The first time I went sailing was in Vermont, sometime in the late 1970s. The boat was a Sunfish, basically a wide deck with a tiny cockpit that somehow carried four of us and a cooler in what I later learned to call a steady beam reach. The lake was large and clear and open and we slid across the surface without a care.

It was probably five years later that I met Joe, who would become my second husband. He owned a Kells 23, a sailboat that could snugly seat six in the cockpit with room for another person or two to stretch out on the deck, and a small cabin that could sleep two.

Sadie took us on dozens of afternoon cruises and a couple of overnights. About a month before our first baby was born, we sailed from her home port of Essex, Massachusetts, to the Isles of Shoals on the invisible border between Maine and New Hampshire.

Aapril Föl was a plywood kit, purchased with a tax refund, that I built in my mother-in-law’s barn. She skimmed across Essex Bay and over the tidal bogs. Although I had built her, and sometimes sailed her alone, most times I deferred to Joe and served as crew. He was a skilled and safe skipper; he still is.

We moved to Knox County to be near the water which, to us, meant Penobscot Bay. Here we sailed in heaven’s playground on a series of boats, only one longer than Sadie and most under 20 feet. The first winter after we moved to Warren an unnamed tropical depression picked Aapril Föl up off the ground where she was being stored and stove in about half of her hull.

A time came when I felt the need to understand the running of the craft in ways that are easiest learned when sailing alone. I found my first very-own sailboat on a front lawn in one of the coastal towns. It was a cute little home-made plywood trimaran that did not have room for an adult among its bulkheads and decks. A boat more theoretical than real. I named her Tri My Patience and her hulls never touched the water.

The first useful boat I owned was Eider Oar, a 10-foot double ender that could be either sailed or rowed, and could be propelled either forward or in reverse. Hence the name. Eider Oar was a treat. By then I was living in Rockland and could walk from home to the harbor in ten minutes. She rowed easily and turned on a dime. She came with a rudder and tiller, but the previous owner had another use for the mast and sail.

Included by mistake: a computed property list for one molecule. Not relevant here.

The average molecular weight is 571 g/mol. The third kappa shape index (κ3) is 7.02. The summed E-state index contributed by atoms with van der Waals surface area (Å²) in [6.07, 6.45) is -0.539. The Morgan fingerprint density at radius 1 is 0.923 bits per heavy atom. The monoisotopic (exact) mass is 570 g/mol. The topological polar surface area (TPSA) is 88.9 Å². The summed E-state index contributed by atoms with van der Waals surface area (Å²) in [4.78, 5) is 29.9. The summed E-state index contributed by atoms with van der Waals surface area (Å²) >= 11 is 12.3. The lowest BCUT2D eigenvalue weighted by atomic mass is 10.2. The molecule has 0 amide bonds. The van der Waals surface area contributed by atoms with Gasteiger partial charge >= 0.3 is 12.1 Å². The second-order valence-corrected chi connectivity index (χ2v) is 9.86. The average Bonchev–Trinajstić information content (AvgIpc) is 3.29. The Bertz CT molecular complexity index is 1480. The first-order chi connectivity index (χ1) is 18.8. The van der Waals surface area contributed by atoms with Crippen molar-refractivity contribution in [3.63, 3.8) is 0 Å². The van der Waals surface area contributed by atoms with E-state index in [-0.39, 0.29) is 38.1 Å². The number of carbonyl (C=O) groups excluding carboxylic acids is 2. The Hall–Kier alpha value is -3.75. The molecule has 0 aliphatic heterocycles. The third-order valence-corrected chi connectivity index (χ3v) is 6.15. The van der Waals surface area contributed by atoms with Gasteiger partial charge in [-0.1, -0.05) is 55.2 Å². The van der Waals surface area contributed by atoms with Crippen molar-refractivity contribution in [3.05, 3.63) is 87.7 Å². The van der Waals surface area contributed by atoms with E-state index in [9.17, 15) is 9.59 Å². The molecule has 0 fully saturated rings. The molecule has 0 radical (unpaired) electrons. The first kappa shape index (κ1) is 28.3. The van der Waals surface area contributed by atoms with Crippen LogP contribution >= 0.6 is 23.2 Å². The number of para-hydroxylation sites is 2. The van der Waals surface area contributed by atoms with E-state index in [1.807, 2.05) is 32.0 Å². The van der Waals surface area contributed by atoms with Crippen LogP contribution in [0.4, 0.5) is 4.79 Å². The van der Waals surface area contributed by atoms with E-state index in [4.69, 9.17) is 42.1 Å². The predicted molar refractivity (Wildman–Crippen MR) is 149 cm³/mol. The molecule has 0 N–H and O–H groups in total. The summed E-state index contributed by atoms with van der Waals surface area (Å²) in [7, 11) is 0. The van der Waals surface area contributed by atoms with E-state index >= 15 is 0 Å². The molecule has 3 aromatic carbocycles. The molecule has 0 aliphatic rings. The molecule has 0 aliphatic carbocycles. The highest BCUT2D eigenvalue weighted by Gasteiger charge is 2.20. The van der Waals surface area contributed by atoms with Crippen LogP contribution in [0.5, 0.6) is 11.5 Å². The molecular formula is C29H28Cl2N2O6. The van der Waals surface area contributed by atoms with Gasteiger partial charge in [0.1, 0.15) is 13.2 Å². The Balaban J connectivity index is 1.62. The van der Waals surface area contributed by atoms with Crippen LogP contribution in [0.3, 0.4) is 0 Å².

Then I found Emma, a Cape Dory 10 sailing dinghy, and my first fiberglass boat.

Emma came with her original rig, a contraption of aluminum in three parts called a modified gunter. One pole slid up another, forming a 16-foot-tall mast, while the third hinged out on a heavy bracket to become the boom.

I found her a peach to row, taking me the mile out to the Breakwater in short minutes and grabbing every bit of breeze. Her rising stern and reverse-curve transom lets me row in the direction I’m facing when necessary. But she wasn’t really set up to sail and row on the same trip.

I discovered this on a flukey afternoon in Rockland Harbor, during our first summer together. Light air let me breeze from the Public Landing to just inside Jameson Point in about a half-hour. But as I came about to start tacking back, an operation I expected to take the rest of the afternoon, the wind shifted in direction and gathered a lot of strength. That 68 sq.-ft. sail was far too much for me and my little boat.

Dropping the rig was easier said than done. The mast is all the way forward, as in a cat boat and the technological marvel that turns two short spars into one long mast makes for a lot of tubular cargo; collapsed, the they and the boom extend beyond the full length of the boat.

Squatting in the bow while attending to the spars, brackets, and sail with a building breeze was no fun at all. Eventually I got things bundled up enough to row back to the Public Landing. I promised myself and my boat a new rig.

That was four years ago. At the end of the 2019 sailing season, Joe dug an 8-foot wooden mast and a homemade lug sail out of his barn. I tried it out a couple of times in 2020, but . . . it was 2020.